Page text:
259. Avilion. See Malory, p. 48.

THE REVENGE 697. Tennyson found the story in Raleigh's

spirited account; see p. 103.


599. Based on an incident read by Tennyson

in a magazine. For significance of title

see 2 Samuel, xxi. 600. 73. Election and Reprobation. Calvinis

tic doctrines; all men were supposed to be damned for original sin, except a chosen few whom God elected for salvation.


MERLIN AND THE GLEAM The poem was written soon after Arthur

601. An allegory of Tennyson's literary life. Hallam's death, and it gives the feeling about the need of going forward and

For commentary see the preface to the

present Lord Tennyson's Memoir of his braving the struggle of life perhaps more

father. simply than anything in In Memoriam." (Tennyson's note.)

CROSSING THE BAR 10. Rainy Hyades. The constellation

| 603. Tennyson directed that this poem should Hyades was associated by the ancients

be placed at the end of all collected ediwith stormy weather.

tions of his works.
684. 26. Every hour is saved. Every hour
that is saved is something more.


CAVALIER TUNES 590. Composed in memory of Arthur Henry

In these three dashing lyrics Browning Hallam, whose acquaintance Tennyson made at Cambridge, and who was later

reflects the spirit of reckless loyalty to the engaged to Tennyson's sister. He died

King, and contempt for the Puritans, which

animated the supporters of Charles I. at Vienna in 1833, and the lyrics composing the poem were written at various times between then and 1850, the date

MARCHING ALONG of their final arrangement and publication. 2. Crop-headed. The Puritans wore 5. Orbs of light and shade. Sun and their hair cut short in contrast with the

Cavaliers, whose long curls fell upon
their shoulders.

“Řoundheads,” the
name frequently applied to the Puritans, 615. The speaker, in contrast with the person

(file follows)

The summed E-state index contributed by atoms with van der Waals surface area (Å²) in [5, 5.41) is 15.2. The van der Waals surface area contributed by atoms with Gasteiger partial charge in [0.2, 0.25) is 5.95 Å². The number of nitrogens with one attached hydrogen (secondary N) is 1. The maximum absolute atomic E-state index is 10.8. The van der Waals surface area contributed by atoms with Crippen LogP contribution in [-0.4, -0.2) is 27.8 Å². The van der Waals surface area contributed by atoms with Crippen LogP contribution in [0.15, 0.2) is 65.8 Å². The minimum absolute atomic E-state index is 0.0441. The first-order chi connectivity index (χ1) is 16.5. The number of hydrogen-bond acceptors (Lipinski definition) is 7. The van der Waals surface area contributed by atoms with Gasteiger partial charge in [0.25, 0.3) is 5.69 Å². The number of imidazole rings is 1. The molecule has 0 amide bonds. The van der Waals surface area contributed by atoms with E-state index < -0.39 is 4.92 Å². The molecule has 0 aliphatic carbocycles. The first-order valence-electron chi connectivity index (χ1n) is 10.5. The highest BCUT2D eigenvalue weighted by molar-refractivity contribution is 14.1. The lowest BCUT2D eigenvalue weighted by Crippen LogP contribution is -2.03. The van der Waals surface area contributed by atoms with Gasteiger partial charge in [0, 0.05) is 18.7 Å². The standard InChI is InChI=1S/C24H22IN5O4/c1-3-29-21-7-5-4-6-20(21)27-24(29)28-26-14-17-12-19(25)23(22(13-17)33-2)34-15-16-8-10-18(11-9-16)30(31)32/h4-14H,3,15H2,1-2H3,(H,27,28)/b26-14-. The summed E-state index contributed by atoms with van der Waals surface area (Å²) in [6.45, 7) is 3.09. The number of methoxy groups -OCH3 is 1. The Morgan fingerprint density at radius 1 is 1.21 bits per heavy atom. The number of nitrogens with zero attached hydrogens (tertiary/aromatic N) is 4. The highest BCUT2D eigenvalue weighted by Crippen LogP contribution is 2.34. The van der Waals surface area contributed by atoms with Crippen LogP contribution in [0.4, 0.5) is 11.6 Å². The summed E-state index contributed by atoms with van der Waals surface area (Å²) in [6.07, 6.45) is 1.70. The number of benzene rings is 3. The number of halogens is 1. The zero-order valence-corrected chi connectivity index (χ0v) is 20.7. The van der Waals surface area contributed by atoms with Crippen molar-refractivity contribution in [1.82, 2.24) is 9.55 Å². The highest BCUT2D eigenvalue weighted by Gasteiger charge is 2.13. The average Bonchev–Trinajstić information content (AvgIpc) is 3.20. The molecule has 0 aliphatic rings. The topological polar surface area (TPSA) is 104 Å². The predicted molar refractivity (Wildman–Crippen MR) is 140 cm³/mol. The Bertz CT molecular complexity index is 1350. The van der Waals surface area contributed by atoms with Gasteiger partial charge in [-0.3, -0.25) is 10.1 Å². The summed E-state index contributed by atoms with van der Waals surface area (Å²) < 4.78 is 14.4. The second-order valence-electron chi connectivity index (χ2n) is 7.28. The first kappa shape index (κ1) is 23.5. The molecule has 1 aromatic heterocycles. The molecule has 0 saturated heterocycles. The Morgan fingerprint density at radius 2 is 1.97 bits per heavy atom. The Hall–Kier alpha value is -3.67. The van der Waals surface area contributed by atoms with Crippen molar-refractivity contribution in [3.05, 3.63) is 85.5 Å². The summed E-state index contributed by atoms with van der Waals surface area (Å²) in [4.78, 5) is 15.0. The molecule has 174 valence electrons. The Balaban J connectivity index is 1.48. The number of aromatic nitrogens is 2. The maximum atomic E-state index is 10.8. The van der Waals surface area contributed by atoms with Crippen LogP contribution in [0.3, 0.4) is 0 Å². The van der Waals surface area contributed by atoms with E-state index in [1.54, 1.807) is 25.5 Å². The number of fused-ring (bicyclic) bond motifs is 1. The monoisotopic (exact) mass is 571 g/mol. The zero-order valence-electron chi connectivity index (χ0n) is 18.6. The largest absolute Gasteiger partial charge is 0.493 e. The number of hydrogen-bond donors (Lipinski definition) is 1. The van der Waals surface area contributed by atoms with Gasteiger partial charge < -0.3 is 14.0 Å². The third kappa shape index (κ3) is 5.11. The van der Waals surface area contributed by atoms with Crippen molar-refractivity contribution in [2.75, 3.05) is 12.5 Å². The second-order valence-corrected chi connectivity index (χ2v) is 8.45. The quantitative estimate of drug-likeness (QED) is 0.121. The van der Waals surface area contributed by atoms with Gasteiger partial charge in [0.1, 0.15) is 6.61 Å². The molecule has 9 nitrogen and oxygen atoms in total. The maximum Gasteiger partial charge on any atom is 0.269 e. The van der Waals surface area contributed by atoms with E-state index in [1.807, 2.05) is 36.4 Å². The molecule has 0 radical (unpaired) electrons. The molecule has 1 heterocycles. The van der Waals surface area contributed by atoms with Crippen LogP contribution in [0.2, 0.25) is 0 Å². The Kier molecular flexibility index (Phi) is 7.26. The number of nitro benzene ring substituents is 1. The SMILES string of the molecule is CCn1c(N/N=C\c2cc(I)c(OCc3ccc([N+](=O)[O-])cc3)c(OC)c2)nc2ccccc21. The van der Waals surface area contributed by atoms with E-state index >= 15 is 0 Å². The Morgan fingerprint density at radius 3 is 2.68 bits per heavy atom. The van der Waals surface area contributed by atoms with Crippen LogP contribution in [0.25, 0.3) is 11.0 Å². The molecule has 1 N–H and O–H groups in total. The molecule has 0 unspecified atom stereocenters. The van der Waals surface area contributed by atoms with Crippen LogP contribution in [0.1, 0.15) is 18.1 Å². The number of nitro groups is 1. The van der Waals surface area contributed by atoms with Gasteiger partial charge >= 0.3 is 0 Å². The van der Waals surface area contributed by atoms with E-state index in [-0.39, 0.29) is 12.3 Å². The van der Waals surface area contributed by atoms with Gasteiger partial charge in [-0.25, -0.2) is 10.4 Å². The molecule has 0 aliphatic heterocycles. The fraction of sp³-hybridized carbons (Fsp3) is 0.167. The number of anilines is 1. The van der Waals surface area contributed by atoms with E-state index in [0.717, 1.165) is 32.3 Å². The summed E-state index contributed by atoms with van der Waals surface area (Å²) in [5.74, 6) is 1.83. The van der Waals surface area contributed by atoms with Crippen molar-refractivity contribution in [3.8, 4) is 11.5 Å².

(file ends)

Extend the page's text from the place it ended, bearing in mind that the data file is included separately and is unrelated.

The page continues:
has the same implication. Parliament. he addresses, is so intense an admirer of
The Long Parliament, controlled by the Shelley that it seems to him that if he
Puritan party.

could once have seen and spoken with the 603. 7. Pym.' One of the Puritan leaders in poet the meeting would have dwarfed in

the Long Parliament, as were Hampden, importance all the other events of his
Hazelrig, Fiennes, and Sir Henry Vane life. Browning in his youth admired
the Younger (II. 13-14).

Shelley greatly.
15. Rupert. Prince Rupert, nephew of
Charles I, and leader of the Royalist

MY LAST DUCHESS cavalry. 22. Nottingham. Where Charles raised The dramatic monologue, Browning's his standard at the opening of the Civil favorite poetic form, and one which he War in 1642.

uses with the utmost skill, presents some difficulty to the reader on account of its

directness and compression. It differs THE LOST LEADER

from the soliloquy, e. g., of Shakespeare, 604. Suggested by Wordsworth's change from in that the presence of a second person, a

Liberalism to Conservatism in politics, listener, is to be inferred; oftentimes the though Browning expressly denied that speaker responds to a question or gesture, he was in any way attempting a portrait implied only in the answer, on the part of Wordsworth.